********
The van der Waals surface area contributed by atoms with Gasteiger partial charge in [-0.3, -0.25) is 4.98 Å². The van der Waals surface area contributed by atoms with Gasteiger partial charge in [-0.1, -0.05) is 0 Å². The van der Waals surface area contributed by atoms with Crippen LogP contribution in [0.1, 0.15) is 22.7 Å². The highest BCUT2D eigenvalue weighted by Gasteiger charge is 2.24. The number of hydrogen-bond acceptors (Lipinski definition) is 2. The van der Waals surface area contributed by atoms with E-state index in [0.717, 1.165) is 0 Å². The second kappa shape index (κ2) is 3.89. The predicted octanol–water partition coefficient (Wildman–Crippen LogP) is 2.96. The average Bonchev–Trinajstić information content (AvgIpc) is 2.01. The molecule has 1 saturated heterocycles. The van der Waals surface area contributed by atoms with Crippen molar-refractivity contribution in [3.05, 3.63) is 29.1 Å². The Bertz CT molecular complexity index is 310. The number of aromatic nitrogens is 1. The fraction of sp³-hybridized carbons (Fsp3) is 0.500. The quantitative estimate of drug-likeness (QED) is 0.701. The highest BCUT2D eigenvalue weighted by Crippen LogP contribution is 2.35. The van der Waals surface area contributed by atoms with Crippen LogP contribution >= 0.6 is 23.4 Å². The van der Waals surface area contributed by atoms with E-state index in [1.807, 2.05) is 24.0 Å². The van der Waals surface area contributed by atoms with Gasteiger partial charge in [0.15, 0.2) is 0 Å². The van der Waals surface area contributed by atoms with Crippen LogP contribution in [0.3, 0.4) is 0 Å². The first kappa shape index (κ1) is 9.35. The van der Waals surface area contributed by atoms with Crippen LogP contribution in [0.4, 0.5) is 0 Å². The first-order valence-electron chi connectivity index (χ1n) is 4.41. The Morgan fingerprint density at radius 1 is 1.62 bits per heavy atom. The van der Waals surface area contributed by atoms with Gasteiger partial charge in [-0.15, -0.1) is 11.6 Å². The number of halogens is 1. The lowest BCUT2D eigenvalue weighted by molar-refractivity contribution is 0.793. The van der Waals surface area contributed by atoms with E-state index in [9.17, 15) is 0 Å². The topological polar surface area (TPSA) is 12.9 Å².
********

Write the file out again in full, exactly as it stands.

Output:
The van der Waals surface area contributed by atoms with Gasteiger partial charge in [-0.3, -0.25) is 4.98 Å². The van der Waals surface area contributed by atoms with Gasteiger partial charge in [-0.1, -0.05) is 0 Å². The van der Waals surface area contributed by atoms with Crippen LogP contribution in [0.1, 0.15) is 22.7 Å². The highest BCUT2D eigenvalue weighted by Gasteiger charge is 2.24. The number of hydrogen-bond acceptors (Lipinski definition) is 2. The van der Waals surface area contributed by atoms with E-state index in [0.717, 1.165) is 0 Å². The second kappa shape index (κ2) is 3.89. The predicted octanol–water partition coefficient (Wildman–Crippen LogP) is 2.96. The average Bonchev–Trinajstić information content (AvgIpc) is 2.01. The molecule has 1 saturated heterocycles. The van der Waals surface area contributed by atoms with Crippen molar-refractivity contribution in [3.05, 3.63) is 29.1 Å². The Bertz CT molecular complexity index is 310. The number of aromatic nitrogens is 1. The fraction of sp³-hybridized carbons (Fsp3) is 0.500. The quantitative estimate of drug-likeness (QED) is 0.701. The highest BCUT2D eigenvalue weighted by Crippen LogP contribution is 2.35. The van der Waals surface area contributed by atoms with Crippen LogP contribution >= 0.6 is 23.4 Å². The van der Waals surface area contributed by atoms with E-state index in [1.807, 2.05) is 24.0 Å². The van der Waals surface area contributed by atoms with Gasteiger partial charge in [0.15, 0.2) is 0 Å². The van der Waals surface area contributed by atoms with Crippen LogP contribution in [0.3, 0.4) is 0 Å². The first kappa shape index (κ1) is 9.35. The van der Waals surface area contributed by atoms with Crippen LogP contribution in [0.4, 0.5) is 0 Å². The first-order valence-electron chi connectivity index (χ1n) is 4.41. The Morgan fingerprint density at radius 1 is 1.62 bits per heavy atom. The van der Waals surface area contributed by atoms with Gasteiger partial charge in [-0.15, -0.1) is 11.6 Å². The number of halogens is 1. The lowest BCUT2D eigenvalue weighted by molar-refractivity contribution is 0.793. The van der Waals surface area contributed by atoms with E-state index in [9.17, 15) is 0 Å². The topological polar surface area (TPSA) is 12.9 Å².